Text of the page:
Molly Flaherty & Susan Goldin-Meadow
Lecture 5 | Leipzig Lectures on Language—Combinatorics 2021
The resilience of language
Language is the product of human minds and human interactions, but science is generally unable to observe how linguistic structure emerges because generations of use and transmission shape and reshape the structure of the languages themselves. Here we examine the emergence of natural language structure in two unusual circumstances: the case of deaf children with no access to signed languages but who invent their own gesture languages (homesigns), and the case of a brand new natural language, Nicaraguan Sign Language (NSL). NSL emerged with the founding of a new school in Managua approximately forty years ago. Over successive generations of signers, the language grows and changes. By comparing the communicative systems invented by homesigners, who do not have deaf peers to communicate with or learn from, and NSL signers of different generations, we can observe the emergence of linguistic structure and examine the roles of the individual, the community, and transmission in language creation.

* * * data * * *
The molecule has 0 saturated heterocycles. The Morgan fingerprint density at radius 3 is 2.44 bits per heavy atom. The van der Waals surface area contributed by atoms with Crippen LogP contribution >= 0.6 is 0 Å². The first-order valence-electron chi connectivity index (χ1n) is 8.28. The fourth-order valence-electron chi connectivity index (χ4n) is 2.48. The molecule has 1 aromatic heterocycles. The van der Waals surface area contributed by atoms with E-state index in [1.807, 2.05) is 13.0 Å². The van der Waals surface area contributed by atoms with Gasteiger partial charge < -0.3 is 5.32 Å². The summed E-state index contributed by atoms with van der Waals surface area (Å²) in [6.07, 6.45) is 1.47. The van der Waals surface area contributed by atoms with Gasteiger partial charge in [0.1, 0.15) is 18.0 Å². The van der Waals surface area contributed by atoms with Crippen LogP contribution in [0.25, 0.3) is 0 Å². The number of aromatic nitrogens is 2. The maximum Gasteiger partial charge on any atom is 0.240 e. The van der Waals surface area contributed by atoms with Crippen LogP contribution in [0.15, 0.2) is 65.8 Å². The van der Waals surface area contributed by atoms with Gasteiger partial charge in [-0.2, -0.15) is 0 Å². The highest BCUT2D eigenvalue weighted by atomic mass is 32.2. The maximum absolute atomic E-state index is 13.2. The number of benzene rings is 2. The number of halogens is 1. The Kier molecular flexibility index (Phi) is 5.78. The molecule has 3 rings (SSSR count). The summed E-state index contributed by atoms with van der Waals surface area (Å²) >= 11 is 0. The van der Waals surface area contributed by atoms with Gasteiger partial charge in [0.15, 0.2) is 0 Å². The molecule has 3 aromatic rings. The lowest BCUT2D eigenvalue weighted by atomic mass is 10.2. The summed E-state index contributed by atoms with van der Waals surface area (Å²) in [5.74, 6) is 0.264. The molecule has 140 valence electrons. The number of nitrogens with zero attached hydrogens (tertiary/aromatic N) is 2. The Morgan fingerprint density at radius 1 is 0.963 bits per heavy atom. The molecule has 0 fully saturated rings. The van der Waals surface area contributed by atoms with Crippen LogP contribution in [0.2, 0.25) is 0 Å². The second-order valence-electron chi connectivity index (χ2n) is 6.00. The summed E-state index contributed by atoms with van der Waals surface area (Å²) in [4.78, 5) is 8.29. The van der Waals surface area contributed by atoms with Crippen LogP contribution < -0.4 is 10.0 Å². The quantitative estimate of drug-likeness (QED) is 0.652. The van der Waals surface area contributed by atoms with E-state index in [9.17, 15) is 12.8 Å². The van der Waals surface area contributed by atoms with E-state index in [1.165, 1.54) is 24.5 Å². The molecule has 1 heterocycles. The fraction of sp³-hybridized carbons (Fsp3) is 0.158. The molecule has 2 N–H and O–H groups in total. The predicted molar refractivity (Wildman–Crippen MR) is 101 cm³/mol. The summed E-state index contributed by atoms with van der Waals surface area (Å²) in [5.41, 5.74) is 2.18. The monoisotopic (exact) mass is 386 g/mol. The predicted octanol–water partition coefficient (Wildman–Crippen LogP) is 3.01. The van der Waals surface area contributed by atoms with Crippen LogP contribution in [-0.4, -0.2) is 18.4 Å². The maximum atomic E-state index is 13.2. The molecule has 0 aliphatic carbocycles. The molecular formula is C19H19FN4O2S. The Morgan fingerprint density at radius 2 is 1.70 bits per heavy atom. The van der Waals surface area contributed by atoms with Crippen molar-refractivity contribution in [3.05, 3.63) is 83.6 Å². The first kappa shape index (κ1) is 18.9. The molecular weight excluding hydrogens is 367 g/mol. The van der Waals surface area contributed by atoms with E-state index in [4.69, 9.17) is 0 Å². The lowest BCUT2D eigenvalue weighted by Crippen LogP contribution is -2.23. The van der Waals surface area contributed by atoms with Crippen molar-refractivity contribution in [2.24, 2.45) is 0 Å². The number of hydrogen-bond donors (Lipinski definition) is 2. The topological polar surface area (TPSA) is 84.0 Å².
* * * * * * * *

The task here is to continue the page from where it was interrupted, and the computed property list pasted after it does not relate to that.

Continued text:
About the speakers
Molly Flaherty is Assistant Professor in the Department of Psychology at Davidson College. In her research, she seeks to better understand the developing human mind by closely examining the structure of language. Her work explores the emergence of linguistic structure in one of the youngest languages known to science: Nicaraguan Sign Language (NSL).
Susan Goldin-Meadow is Professor in the Department of Psychology at the University of Chicago. Her main research interests include language development and creation, and the role of gesture in communicating, thinking, and learning.
Keywords: language processing; language acquisition; language evolution; sign language; gesture processing